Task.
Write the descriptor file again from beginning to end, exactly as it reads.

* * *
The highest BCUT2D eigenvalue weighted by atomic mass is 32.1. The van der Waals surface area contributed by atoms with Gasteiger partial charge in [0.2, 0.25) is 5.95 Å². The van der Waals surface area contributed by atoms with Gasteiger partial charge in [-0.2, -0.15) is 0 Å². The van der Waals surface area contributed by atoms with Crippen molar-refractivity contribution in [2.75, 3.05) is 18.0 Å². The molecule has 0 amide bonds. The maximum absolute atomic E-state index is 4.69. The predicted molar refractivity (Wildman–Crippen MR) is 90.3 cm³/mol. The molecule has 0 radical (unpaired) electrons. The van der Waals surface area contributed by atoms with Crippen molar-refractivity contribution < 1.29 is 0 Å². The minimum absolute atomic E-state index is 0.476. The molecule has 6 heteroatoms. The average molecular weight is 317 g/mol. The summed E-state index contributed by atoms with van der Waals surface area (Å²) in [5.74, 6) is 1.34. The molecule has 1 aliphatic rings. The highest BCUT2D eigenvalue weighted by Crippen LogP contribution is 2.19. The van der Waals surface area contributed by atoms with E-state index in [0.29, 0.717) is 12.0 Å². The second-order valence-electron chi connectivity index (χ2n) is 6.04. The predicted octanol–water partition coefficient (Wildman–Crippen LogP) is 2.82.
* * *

The highest BCUT2D eigenvalue weighted by atomic mass is 32.1. The van der Waals surface area contributed by atoms with Gasteiger partial charge in [0.2, 0.25) is 5.95 Å². The van der Waals surface area contributed by atoms with Gasteiger partial charge in [-0.2, -0.15) is 0 Å². The van der Waals surface area contributed by atoms with Crippen molar-refractivity contribution in [2.75, 3.05) is 18.0 Å². The molecule has 0 amide bonds. The maximum absolute atomic E-state index is 4.69. The predicted molar refractivity (Wildman–Crippen MR) is 90.3 cm³/mol. The molecule has 0 radical (unpaired) electrons. The van der Waals surface area contributed by atoms with Crippen molar-refractivity contribution < 1.29 is 0 Å². The minimum absolute atomic E-state index is 0.476. The molecule has 6 heteroatoms. The average molecular weight is 317 g/mol. The summed E-state index contributed by atoms with van der Waals surface area (Å²) in [5.74, 6) is 1.34. The molecule has 1 aliphatic rings. The highest BCUT2D eigenvalue weighted by Crippen LogP contribution is 2.19. The van der Waals surface area contributed by atoms with E-state index in [0.29, 0.717) is 12.0 Å². The second-order valence-electron chi connectivity index (χ2n) is 6.04. The predicted octanol–water partition coefficient (Wildman–Crippen LogP) is 2.82.